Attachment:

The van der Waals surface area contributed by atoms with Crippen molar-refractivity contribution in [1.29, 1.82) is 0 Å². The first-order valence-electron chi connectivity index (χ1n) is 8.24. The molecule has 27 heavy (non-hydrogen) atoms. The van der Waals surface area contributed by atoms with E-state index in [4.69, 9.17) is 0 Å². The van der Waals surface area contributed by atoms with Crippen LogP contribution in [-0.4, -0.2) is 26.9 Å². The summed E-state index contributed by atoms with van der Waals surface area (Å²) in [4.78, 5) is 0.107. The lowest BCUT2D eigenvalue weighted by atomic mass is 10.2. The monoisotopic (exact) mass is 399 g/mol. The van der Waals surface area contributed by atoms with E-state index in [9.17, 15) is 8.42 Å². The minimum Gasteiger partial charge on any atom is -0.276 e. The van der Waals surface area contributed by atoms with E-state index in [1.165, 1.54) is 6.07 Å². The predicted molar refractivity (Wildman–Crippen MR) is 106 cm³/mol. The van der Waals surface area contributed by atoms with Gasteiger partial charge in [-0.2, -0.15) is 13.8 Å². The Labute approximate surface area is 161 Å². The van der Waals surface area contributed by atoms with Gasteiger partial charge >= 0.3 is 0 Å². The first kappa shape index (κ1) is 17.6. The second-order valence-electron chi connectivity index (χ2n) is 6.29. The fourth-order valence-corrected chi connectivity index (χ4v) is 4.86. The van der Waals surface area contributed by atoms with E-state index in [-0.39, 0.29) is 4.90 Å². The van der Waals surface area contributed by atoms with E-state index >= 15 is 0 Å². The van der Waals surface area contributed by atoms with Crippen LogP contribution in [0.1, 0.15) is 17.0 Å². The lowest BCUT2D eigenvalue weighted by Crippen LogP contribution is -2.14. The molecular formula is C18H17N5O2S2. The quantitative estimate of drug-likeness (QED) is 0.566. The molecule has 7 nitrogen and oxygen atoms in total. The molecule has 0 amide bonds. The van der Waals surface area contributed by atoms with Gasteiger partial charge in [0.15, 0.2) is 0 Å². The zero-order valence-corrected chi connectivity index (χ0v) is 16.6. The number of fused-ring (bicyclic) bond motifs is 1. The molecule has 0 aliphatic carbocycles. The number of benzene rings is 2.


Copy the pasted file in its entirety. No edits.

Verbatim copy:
The van der Waals surface area contributed by atoms with Crippen molar-refractivity contribution in [1.29, 1.82) is 0 Å². The first-order valence-electron chi connectivity index (χ1n) is 8.24. The molecule has 27 heavy (non-hydrogen) atoms. The van der Waals surface area contributed by atoms with E-state index in [4.69, 9.17) is 0 Å². The van der Waals surface area contributed by atoms with Crippen LogP contribution in [-0.4, -0.2) is 26.9 Å². The summed E-state index contributed by atoms with van der Waals surface area (Å²) in [4.78, 5) is 0.107. The lowest BCUT2D eigenvalue weighted by atomic mass is 10.2. The monoisotopic (exact) mass is 399 g/mol. The van der Waals surface area contributed by atoms with E-state index in [9.17, 15) is 8.42 Å². The minimum Gasteiger partial charge on any atom is -0.276 e. The van der Waals surface area contributed by atoms with E-state index in [1.165, 1.54) is 6.07 Å². The predicted molar refractivity (Wildman–Crippen MR) is 106 cm³/mol. The van der Waals surface area contributed by atoms with Gasteiger partial charge in [-0.2, -0.15) is 13.8 Å². The Labute approximate surface area is 161 Å². The van der Waals surface area contributed by atoms with Gasteiger partial charge >= 0.3 is 0 Å². The first kappa shape index (κ1) is 17.6. The second-order valence-electron chi connectivity index (χ2n) is 6.29. The fourth-order valence-corrected chi connectivity index (χ4v) is 4.86. The van der Waals surface area contributed by atoms with E-state index in [-0.39, 0.29) is 4.90 Å². The van der Waals surface area contributed by atoms with E-state index >= 15 is 0 Å². The van der Waals surface area contributed by atoms with Crippen LogP contribution in [0.1, 0.15) is 17.0 Å². The lowest BCUT2D eigenvalue weighted by Crippen LogP contribution is -2.14. The molecular formula is C18H17N5O2S2. The quantitative estimate of drug-likeness (QED) is 0.566. The molecule has 7 nitrogen and oxygen atoms in total. The molecule has 0 amide bonds. The van der Waals surface area contributed by atoms with Gasteiger partial charge in [0.15, 0.2) is 0 Å². The zero-order valence-corrected chi connectivity index (χ0v) is 16.6. The number of fused-ring (bicyclic) bond motifs is 1. The molecule has 0 aliphatic carbocycles. The number of benzene rings is 2.